There are no Virtual beds
How appropriate it was for the political approach to homelessness to be in the faceless, disconnected world of modern telecommunications, while one could hear and touch the activists who work with actual homeless people, whose hunger will be real, and who gathered outside the meeting of the Sacramento County Board of Supervisors, the body that is allowing the shelter to close.
There was a flesh-and-blood press conference that the Davis administration staged to claim what a “top priority” homelessness has become. It was held last Thursday, two days after the Board of Supervisors voted against extending operation of the emergency shelter at Cal Expo past April 17.
All the top administration muckity-mucks were there, at which they unveiled strategies, challenges, a new report and a statewide summit on homelessness set for April 22. In fact, there were more cabinet members and department directors at the event than there were journalists—another telling indicator of a problem we’d rather just ignore.
In typical Davis appointee fashion, they rattled off a dizzying array of programs, statistics, funding levels, sympathetic statements and bold claims to be doing something. “The governor has made homelessness a key state priority,” said Grantland Johnson, the Sacramentan who serves as secretary of Health and Human Services.
These were clearly intelligent, knowledgeable people, and there seemed to be many good ideas about attacking homelessness at its root with better approaches to addiction and mental illness, two leading causes of homelessness.
Yet the discussion seemed to dance around the number one source of homelessness: lack of a home. And when questioned by Bites—“Can the administration commit to increasing the number of shelter beds in California in the next fiscal year?”—the answer was obfuscation and avoidance.
California doesn’t have enough beds for its residents. Or rather, it isn’t willing to make the beds it does have available to the dregs of society. So as long as we’re shutting down homeless shelters, blocking efforts to create new ones and rousting the homeless from encampments along the American River Parkway and other spots, let’s not feign great election year concern for their plight, OK? It’s as insulting as it is disingenuous.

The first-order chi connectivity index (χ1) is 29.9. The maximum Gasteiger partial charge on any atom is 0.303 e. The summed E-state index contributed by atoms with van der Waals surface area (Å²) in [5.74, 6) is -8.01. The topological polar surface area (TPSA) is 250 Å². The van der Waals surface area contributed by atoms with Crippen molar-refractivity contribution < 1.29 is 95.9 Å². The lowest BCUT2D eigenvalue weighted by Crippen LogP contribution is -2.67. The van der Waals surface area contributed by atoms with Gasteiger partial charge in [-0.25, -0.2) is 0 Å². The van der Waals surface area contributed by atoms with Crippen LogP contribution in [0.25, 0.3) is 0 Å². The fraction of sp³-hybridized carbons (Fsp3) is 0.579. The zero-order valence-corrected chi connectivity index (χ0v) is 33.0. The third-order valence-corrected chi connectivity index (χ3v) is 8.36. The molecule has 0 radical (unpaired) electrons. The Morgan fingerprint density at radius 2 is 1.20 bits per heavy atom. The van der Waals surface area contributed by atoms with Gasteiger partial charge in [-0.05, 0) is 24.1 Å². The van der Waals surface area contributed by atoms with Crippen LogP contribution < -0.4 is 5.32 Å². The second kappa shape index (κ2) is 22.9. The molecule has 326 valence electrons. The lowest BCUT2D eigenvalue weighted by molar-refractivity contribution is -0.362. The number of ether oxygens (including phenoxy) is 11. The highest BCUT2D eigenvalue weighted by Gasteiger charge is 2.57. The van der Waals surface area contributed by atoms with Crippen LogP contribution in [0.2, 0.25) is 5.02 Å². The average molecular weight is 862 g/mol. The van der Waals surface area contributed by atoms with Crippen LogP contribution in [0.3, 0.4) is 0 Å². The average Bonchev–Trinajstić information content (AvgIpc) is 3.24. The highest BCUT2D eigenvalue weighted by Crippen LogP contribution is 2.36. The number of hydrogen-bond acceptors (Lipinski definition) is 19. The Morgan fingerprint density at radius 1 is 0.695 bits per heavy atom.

Broadway broadside: So, concerned about the homeless, huh? “Bites must be one of them liberals,” you talk radio listeners out there are probably thinking. Well, if you mean that Bites feels that society has an obligation to the less fortunate: guilty as charged. If you mean that Bites is a slave to some kind of politically correct orthodoxy: guess again.
Want an example? OK, here’s one that just crossed Bites’ desk. Union activist Al Rojas has been persistently trying to get SN&R to publicize this Saturday’s Cesar Chavez Day march, which he’s using to kick off a campaign to change the name of Broadway to Cesar Chavez Boulevard.
Now, Bites considers Chavez to be a great man well worth honoring. Hell, Bites will even plug the march, which begins at 8 a.m. at the intersection of Martin Luther King Boulevard and Broadway. But changing the name of this street is a stupid idea for which Rojas, when questioned, could not voice one good reason, except to express indignation that a paper he perceives as liberal would dare question his idea.
It’s approaches like this that make some progressives seem so loopy, oversensitive and out-of-touch to many Americans. I mean, geez, the Cesar Chavez state holiday march is wrapping up at Cesar Chavez Plaza, across from City Hall in the heart of town, which has a cool statue of Chavez and everything. How is it again that Sacramento has failed to honor this man?
And if that isn’t good enough for many of you liberals out there, try this: your persistent efforts to name stuff after your guys leads conservatives to keep trying to name stuff after their guys. Isn’t Ronald Reagan National Airport in the country’s capital bad enough? Stop the madness!